When did you first pick up a camera and start taking photos?
I bought my first DSLR about three years ago with the intention of taking nicer photos during family gatherings and on holidays. I felt that it would be great to look back at nice images of family, friends and places we visited when I get older. The day the camera arrived in the post, I took it out the box and started playing with different settings, walking around the house and taking pictures of random objects. When I entered the kitchen, I looked at the blueberry muffins that I baked that day, started photographing them and I got hooked.
So food photography was your first love?
It was love at the first sight. Seriously! With all its symptoms: pounding heart, excitement, not being able to sleep and desire to spend all day taking photos. Luckily, I could still eat. Photography changed the way I see the world. It’s like you put some ‘magic’ glasses on and start to see things you’ve never noticed before. Light, details, colours, textures! Everything became so much more beautiful.
What model of camera did you first purchase, and which was your favourite?
Since I started taking photographs, I’ve only owned two cameras. The first one was a Canon 600D and I subsquently upgraded it to Canon 5D mark iii. It’s important to choose a camera that you feel comfortable with, but always remember it’s you who take photos, not your equipment.
It’s a jump going from a hobbyist to a professional. How did you make the leap?
My whole life, I’d been thinking about what to do with myself and what career path to take. I tried a lot of different things, but there was always something missing. I’ve always been extremely enthusiastic about food, whether it was a new dish I tried, new ingredient I discovered or a new cookbook I came across, but I wasn’t sure how to turn this passion into a job. When I discovered food photography, everything fell into place.
I became very clear that food photography was what I wanted to do in my life, and so I worked towards my goal. I educated myself in front of the laptop, spend hours with a camera in my hand, took thousands of bad photos, made tons of mistakes, failed a lot and never gave up. The photos started to become better. I built a decent portfolio showcasing my work and this is how it all started. You can see my work on my website.
What kinds of clients do you shoot for?
I mainly shoot for websites, magazines, food businesses, food associations, restaurants and eateries.
How do you source the food?
Well, the truth is, food always finds me. It doesn’t matter where I go, I always come back with some new ingredients in my bag. I shop for food everywhere. I like to visit local markets and shops, as they always have fresh and seasonal produce, but there are also certain things I get from supermarkets or order online.
It’s not just about food, though, it’s also about table dressing. Will you touch on that as part of your Engage Live class on September 22-24?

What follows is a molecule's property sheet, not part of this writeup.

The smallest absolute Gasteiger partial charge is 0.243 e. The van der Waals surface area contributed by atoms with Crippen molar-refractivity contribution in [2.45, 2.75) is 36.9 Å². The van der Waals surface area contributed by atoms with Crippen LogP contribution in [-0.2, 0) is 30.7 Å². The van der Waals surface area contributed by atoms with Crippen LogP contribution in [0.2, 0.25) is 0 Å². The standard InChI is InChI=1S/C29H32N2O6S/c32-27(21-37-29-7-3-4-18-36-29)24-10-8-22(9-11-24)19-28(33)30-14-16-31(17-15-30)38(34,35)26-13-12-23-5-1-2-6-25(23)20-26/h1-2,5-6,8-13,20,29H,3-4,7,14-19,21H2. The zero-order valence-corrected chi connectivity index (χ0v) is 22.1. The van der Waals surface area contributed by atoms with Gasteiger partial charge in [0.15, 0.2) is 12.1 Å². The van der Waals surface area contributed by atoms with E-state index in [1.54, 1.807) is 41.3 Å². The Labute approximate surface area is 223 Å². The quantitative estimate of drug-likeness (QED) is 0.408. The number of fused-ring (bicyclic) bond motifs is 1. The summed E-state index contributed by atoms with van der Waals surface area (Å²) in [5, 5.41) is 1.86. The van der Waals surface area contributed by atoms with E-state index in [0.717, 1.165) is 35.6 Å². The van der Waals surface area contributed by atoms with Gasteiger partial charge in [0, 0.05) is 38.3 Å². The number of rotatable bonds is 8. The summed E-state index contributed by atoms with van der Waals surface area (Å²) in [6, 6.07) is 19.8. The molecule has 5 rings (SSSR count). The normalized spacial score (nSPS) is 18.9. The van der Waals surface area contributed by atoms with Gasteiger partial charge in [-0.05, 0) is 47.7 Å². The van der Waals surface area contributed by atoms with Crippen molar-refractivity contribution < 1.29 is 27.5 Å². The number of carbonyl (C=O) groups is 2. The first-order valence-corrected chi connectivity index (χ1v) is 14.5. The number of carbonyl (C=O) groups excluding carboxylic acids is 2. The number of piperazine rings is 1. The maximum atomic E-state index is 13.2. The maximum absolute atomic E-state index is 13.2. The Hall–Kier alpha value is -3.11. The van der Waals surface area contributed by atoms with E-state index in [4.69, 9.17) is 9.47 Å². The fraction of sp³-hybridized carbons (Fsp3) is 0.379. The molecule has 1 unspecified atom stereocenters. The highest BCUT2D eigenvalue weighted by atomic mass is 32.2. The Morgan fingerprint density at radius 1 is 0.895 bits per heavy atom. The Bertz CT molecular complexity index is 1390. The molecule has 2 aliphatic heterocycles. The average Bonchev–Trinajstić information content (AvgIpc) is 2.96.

Yes, this is very true. It’s all about the atmosphere, and I will talk about how to create it during my Engage Live photography training class. Styling, propping, choosing the right colours, all these things matter when it comes to food photography.
What else are Engagers likely to learn from your forthcoming class?
I am very excited about this class and being able to share what I have learned during my journey and what I wish I’d known when I started. The class will cover all the essential principles needed to take mouth-watering pictures. I will teach viewers how to find the perfect light, take control over the camera, style food to make everyone hungry and tell inspiring stories through your images. I will also talk about all the business essentials that will help you to turn your hobby into a job.
For those looking to make a start at food photography, what are your initial Three Golden Rules?
Like in every other business, you have to love what you do, work hard and be patient.
Which other food photographers do you follow on Instagram or other platforms for inspiration?
There are a lot of amazing food photographers I stalk on social media, and I find new inspiring people almost every day. I would love to name them all but there isn’t enough space here, so let me just name a few outstanding food photographers,whose work I really admire: Jonathan Gregson, Sharyn Cairns, Andrew Montgomery, Katie Quinn Davis, VK Rees, Mowie Kay.
Is food photography a lucrative niche?
The food industry is thriving these days, and so there is also a huge demand for food photography. That’s great because there are always some jobs around. When you look around, you’ll notice there are pictures of food everywhere. And hey, food will be around forever, so it’s unlikely that the demand for food photographers will dry up.
Finally, what’s your favourite kind of food to photograph?
I really love to capture food that is grown, produced and made with passion. The passion always shines through. It’s this kind of food that makes your stomach growl, widens the eyes, and evokes emotions. And telling these inspiring stories through photography really is the best job in the world.